When can you sue the property owner?
Slip and fall accidents on ice and snow can result in minor injuries like sprains and bruises. They can also result in serious injuries, such as broken bones and traumatic brain injuries.
As ice and snow arrives in New York, more people are prone to experiencing slip and fall accidents. In particular, the elderly is at greater risk for severe injuries.
Not All Slip and Fall Accidents Are the Same
A victim’s age, property conditions, the extent of injury and whether the property owner was negligent, make slip and fall accidents vary. Some accidents are subject to legal action while others are not.
To sue a property owner for a slip and fall accident, your attorney must prove the following:
- A dangerous condition existed on the property (for example, ice and snow not adequately cleared).
- The property owner knew about the condition and failed to remedy it.
- There was ample time to correct the condition.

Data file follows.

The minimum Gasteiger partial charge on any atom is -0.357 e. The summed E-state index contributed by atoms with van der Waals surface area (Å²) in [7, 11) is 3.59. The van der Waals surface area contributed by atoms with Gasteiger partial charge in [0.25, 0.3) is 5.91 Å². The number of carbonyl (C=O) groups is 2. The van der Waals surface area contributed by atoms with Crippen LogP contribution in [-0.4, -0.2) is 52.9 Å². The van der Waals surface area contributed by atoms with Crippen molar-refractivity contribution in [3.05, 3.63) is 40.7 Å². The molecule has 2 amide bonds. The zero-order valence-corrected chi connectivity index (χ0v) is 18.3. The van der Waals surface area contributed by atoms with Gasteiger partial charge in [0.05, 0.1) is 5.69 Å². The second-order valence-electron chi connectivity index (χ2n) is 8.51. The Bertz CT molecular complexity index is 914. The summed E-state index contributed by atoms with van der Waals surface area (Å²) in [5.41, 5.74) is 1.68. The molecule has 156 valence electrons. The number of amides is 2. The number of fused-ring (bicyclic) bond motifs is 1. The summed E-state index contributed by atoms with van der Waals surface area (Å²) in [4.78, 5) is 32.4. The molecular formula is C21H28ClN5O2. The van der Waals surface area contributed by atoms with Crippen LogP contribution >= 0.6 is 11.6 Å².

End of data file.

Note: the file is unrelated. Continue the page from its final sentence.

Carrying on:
- No warning signs, nor any attempt to warn people occurred.
The New York Bar Association gives an example of a potential slip and fall case in an article.
The example uses a municipal walkway after a snowstorm where the walkway has no warning posted about being icy. In addition, the walkway appears to have been cleared. A pedestrian decides it must be safe but steps on a patch of ice, falls and is seriously injured.
Due to the fact that the municipality made the effort to clean the surface but did a poor job, it may be liable.
As an aside, the laws in NY for filing a claim against a municipality are different than against a property owner. Your attorney must first file a notice of claim within 90 days of the accident.
When to Consult with a Lawyer
If you experienced a serious injury or have lost a loved one as a result of a slip and fall accident, you should speak with a lawyer as soon as possible. Our attorneys at Sackstein Sackstein & Lee, LLP can arrange a free consultation to discuss your accident.